Oliver Kuhn: Yes, for sure. It already is I believe. Cashmere, and also yak wool, camel wool, is a growing demand in actually Western Europe, China. I believe this has good potential.

Enkhzul Orgodol: We previously discussed the seasonality aspect don’t only result in decreasing number or fluctuating number of incoming tourists due to the cold season, but also shorted your availability of fresh food ingredients which seemed to be very important in your business. How have you been tackling this issue?

Oliver Kuhn: I believe Gatsuurt farming became quite big the last years with local products, which is very good for us. Even to buy vegetables in the winter months. If it’s really not possible to get something local, fresh, we just fly it in fresh.

Enkhzul Orgodol: From Russia?

Oliver Kuhn: From Russia, from Korea, from China.

Enkhzul Orgodol: I see. I see. But then do you find it challenging to keep the freshness of the product you’re using?

Oliver Kuhn: If you fly it in, it’s here in between 24 hours. It’s still fresh. It’s very good. In the summertime, there is no problem at all. We get almost everything on the local market. Fruits, vegetables, meat, this is fine. In the wintertime we mostly cover with flights.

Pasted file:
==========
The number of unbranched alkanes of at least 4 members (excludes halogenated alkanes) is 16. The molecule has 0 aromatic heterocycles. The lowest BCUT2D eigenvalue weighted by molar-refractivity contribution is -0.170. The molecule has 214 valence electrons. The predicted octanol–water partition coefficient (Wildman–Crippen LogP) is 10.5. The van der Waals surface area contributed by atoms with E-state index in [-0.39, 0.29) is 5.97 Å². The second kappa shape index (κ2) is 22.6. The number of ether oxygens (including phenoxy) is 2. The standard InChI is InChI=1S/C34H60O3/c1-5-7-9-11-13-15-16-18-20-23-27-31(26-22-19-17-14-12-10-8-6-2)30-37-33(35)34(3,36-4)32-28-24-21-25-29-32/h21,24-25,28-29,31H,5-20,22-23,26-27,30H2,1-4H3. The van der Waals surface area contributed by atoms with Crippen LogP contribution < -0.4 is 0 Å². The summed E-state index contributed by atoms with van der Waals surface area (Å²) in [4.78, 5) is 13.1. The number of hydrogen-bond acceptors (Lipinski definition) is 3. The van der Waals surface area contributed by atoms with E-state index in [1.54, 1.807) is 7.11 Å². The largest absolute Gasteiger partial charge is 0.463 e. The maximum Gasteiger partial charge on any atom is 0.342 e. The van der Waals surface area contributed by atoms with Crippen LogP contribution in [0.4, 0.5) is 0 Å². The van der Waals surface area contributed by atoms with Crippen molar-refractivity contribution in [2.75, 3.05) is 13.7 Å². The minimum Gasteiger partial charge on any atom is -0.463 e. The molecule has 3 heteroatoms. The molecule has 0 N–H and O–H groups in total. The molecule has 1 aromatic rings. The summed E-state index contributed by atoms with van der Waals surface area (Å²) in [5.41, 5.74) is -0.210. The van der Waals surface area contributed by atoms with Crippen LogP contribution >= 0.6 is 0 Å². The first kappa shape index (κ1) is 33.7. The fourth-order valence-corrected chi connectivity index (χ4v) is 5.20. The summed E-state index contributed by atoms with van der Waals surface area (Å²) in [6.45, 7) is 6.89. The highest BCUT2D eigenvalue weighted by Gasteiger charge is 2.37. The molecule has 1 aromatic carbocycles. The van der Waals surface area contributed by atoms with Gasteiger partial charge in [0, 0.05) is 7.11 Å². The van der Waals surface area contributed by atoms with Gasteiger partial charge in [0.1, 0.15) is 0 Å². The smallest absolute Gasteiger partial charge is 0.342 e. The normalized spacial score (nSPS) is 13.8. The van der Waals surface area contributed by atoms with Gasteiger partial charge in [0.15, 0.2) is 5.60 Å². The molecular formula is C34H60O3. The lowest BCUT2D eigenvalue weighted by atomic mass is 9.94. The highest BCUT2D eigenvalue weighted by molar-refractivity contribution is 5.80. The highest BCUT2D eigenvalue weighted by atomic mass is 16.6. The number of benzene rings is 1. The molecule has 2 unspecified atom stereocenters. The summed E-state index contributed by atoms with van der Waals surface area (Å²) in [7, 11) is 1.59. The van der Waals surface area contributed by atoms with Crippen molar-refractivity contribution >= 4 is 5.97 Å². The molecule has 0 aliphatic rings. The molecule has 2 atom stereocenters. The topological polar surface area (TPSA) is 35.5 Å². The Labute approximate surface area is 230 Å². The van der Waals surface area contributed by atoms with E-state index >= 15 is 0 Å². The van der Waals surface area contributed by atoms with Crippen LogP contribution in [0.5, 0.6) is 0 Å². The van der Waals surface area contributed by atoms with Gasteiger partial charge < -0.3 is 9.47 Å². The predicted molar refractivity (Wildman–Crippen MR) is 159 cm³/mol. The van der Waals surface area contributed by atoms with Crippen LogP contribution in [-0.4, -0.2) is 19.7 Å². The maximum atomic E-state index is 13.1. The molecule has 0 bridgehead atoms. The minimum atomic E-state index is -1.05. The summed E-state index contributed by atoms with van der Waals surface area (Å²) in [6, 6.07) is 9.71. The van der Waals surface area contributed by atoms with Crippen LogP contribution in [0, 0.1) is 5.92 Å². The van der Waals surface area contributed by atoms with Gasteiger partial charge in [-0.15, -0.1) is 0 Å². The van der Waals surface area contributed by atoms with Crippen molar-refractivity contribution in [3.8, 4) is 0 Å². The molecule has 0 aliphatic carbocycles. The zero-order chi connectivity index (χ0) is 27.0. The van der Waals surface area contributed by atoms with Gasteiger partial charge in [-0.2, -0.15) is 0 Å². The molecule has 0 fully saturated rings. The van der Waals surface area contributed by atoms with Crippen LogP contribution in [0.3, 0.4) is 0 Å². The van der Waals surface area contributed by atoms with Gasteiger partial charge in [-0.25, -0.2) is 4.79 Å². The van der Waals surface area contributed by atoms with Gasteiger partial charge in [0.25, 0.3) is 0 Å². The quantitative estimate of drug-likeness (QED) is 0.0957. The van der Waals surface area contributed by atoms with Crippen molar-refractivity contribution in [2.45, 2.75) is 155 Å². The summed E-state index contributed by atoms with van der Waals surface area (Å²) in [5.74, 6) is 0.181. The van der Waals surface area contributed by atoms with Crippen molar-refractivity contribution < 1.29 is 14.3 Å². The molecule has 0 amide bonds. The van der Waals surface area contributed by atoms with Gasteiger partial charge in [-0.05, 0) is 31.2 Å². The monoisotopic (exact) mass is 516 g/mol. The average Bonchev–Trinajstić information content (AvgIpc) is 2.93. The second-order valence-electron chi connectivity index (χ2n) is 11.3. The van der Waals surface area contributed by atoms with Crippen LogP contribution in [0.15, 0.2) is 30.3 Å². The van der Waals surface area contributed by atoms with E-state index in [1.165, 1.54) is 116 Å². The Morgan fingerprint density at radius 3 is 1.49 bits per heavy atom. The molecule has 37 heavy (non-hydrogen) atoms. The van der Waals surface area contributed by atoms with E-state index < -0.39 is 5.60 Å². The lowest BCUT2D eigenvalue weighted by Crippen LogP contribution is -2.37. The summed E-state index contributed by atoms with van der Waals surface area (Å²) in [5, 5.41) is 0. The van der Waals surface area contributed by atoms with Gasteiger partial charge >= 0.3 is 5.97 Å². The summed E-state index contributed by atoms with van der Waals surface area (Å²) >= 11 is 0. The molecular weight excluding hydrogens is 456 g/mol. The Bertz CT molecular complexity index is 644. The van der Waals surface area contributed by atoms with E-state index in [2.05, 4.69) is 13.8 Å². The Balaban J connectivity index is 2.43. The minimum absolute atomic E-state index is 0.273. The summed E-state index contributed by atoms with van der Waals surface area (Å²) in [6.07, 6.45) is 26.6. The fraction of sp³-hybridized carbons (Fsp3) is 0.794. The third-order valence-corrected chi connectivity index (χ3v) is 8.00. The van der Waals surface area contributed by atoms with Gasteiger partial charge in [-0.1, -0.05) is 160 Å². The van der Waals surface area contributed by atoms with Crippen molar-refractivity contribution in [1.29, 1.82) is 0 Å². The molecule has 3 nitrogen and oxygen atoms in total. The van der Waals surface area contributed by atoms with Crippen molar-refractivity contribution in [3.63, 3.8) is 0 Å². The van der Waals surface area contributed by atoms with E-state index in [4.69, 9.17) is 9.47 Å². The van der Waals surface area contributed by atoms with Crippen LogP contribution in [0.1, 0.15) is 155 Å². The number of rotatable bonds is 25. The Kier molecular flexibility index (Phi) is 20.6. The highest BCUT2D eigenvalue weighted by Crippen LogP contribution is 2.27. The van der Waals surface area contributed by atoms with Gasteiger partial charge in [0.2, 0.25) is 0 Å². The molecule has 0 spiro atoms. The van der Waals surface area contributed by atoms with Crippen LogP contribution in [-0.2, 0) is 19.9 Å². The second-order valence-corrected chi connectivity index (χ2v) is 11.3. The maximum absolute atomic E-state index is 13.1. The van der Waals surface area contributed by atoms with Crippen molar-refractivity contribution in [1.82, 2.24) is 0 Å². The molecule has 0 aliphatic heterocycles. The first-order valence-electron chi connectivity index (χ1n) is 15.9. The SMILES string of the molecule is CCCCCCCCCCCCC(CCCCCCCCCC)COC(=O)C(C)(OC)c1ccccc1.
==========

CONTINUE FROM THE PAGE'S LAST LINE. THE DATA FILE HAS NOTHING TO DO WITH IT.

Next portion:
Enkhzul Orgodol: Right. Right. That would be reflected in the increase in your cost side though, right?

Oliver Kuhn: We compensate. We don’t increase our prices in the wintertime. We keep our prices stable because our customers expect quality. It’s up to us how we handle this without increase the price.

Enkhzul Orgodol: The way you handle this kind of seasonality is to plan ahead? To be prepared for different scenarios. Is that what you’re suggesting?

Oliver Kuhn: That’s correct. We have sales agents in Korea, in China, who are actually always on standby if we need something. We will have it later in 36 hours.

Enkhzul Orgodol: Let’s put Airbnb aside. What other kinds of threats, or challenges do you see that might affect your business negatively in Mongolia? What kinds of actions are you planning to go around those kinds of potential risks?

Oliver Kuhn: I believe that the biggest risk I see is the infrastructure. Is the traffic, the behavior, how people drive. This is not something we can actually solve, we as a hotel. We’re part of the BCM, Business Council of Mongolia. We actually using groups in there to actually address to this government to find solution. We have working groups in there, we have training sessions, so this is really something where we hope we find a nice word with this government to find a solution.